Let me take you to a short journey how I started with programming, where it went to, and how the actual methodic, thinking and doing evoled. This will have the following posts:
- It all started with i=i+1
- Melting the metal
- Going to Windows 3.11, I need (MS) access
- Why is there any system without a database? Going to VB6 and Excel VBA
- Oh, this is real OOP? Here are C# and .net
- Doing architecture
In It all started with i=i+1 I outlined how I started to program, and why. The why is pretty necessary. When people just start to make money, I am sure they will never ever reach the quality of people who have fun doing it. Never. I had a lot of passion for it. Sometimes I sit 10 hours in a row in front of the screen making my mother crazy. Back in these days it was not distinguishable for my mother if I just play games or program. Actually for her it was just “sitting there and playing”.
What did I learn then? I
- didn’t learn OOP
- had no idea of good abstractions, encapsulation, information hiding… because assembler doesn’t give you these things out of the box
- didn’t do problem solving in terms of analysis
- didn’t had any idea of project leading, budgets, time frames to be hold
- didn’t do any pair programming, I don’t remember that I ever worked with anybody back then. Just on my own.
But what I learned was
- Taking care of the most performant and effective code. I counted the clock cycles of each single statement to minize and optimize the time a certain routine needed. Who does do that in normal work life today? It is expensive and time consuming, so it is pretty rare.
- to make it happen, self motivated. It was never that funny and relaxing since then to just do it. Because there were nobody who could tell you that it was not good enough, or not well written. When it looked great, it was great. And it was.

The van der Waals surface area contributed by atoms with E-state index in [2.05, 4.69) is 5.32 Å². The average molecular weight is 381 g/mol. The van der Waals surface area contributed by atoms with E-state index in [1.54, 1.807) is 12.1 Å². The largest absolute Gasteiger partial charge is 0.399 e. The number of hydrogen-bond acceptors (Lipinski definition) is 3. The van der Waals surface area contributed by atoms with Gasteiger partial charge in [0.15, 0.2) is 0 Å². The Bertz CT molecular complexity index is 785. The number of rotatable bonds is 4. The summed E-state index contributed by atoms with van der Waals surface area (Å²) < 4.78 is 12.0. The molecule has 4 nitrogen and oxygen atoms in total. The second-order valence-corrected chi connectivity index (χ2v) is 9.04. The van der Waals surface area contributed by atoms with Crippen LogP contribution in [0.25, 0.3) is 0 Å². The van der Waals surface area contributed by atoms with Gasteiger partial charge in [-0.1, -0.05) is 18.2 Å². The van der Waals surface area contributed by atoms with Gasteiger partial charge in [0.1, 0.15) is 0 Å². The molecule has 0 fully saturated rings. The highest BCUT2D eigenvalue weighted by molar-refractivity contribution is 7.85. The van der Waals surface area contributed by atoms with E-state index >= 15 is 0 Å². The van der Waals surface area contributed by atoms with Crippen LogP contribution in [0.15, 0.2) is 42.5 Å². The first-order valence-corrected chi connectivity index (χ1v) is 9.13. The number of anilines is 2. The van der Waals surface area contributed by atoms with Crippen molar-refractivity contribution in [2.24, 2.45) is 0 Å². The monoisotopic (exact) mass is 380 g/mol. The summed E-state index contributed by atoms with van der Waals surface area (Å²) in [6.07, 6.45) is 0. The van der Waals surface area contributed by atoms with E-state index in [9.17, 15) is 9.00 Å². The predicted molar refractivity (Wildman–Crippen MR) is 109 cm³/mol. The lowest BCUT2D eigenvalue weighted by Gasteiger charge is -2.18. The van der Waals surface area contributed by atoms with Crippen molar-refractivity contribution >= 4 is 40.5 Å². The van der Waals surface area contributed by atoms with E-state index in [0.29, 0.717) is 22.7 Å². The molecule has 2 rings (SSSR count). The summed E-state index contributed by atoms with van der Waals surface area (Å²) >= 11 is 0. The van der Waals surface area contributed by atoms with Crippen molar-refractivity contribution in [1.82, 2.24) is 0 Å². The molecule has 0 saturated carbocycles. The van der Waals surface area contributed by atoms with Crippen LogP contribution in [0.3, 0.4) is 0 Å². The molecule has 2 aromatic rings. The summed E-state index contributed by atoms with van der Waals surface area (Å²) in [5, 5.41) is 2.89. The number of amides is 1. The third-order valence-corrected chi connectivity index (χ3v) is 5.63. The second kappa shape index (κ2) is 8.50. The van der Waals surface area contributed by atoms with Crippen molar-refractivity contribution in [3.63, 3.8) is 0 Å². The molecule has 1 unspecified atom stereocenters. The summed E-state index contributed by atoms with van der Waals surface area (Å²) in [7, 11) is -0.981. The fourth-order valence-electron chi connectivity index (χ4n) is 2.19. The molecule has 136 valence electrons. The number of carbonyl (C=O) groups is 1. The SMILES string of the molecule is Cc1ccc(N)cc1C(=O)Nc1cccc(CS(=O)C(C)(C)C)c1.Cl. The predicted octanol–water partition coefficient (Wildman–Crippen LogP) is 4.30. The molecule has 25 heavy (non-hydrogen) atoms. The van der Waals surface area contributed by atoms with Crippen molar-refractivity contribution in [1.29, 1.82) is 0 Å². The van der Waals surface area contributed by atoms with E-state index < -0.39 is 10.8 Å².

- Considering today’s complexity in writing code, John D. Cook had a nice definition of how it feels when developing. He stated “Often C++ is the last human-generated language in a technology stack before you hit metal”. When doing assembler, you are literally melting the metal.
- doing it on my own. There was no internet, and very few people doing the same thing. You get used to be on your own. To try. To fail. And to start all over.
This experience still moves me. I am not going out of my comfort zone when I do something new. I ain’t out of it when something is really hard to beat. I just do it.
Then I finished “high school”, actually there isn’t anything like this in Germany, it is… more complex. Like German language, the school system is … hard to explain to anybody. I did recover another love. It was playing guitar. I was heavily listening to all kinds of music, but there have been exactly one that made me taking the burden of mastering an instrument. That was Randy Rhoads’ Mr. Crowley – and other songs from him.
What can you learn as a programmer from musicians? That’s pretty easy:
- There is no way around for musicians to not work as a team. This will probably the topic of another post.
- Be always the worst in the band – so you can learn from the others. There is some kind of magic in it. When you are sourrounded with people who just can do, they get you on their level. With an easyness that is not understandable you improve while doing.
- Music makes you mastering complexity. When there is a real hard piece to be learned, it is not possible to just go through it. And then play it. It has to be separated in pieces that are easy, and pieces that may be played a million times to be able to do it properly.
Music teaches analysis and team play. Unpayable. When you play alone, it is enjoyable. But when you’re playing with other people, and you are in (read as “in rhythm”) it is… magic. It is not comparable with any other feeling you ever have in your life. Believe me.
If you are an experienced musician, or at least are able to read and understand note sheets, you may want to answer this question:
Please consider these things when you thinking of a certain comparison:
- the speed of this song
- the finger set that you have to play, esp. the slides in the first fast part
- the fact that you have to follow that rhythm – 16 trioles, 32, quintoles even doubled, and then 7 toles.
Who is capable of that.. easily? Yes, there are more complex pieces of work. Sure. But I love this one.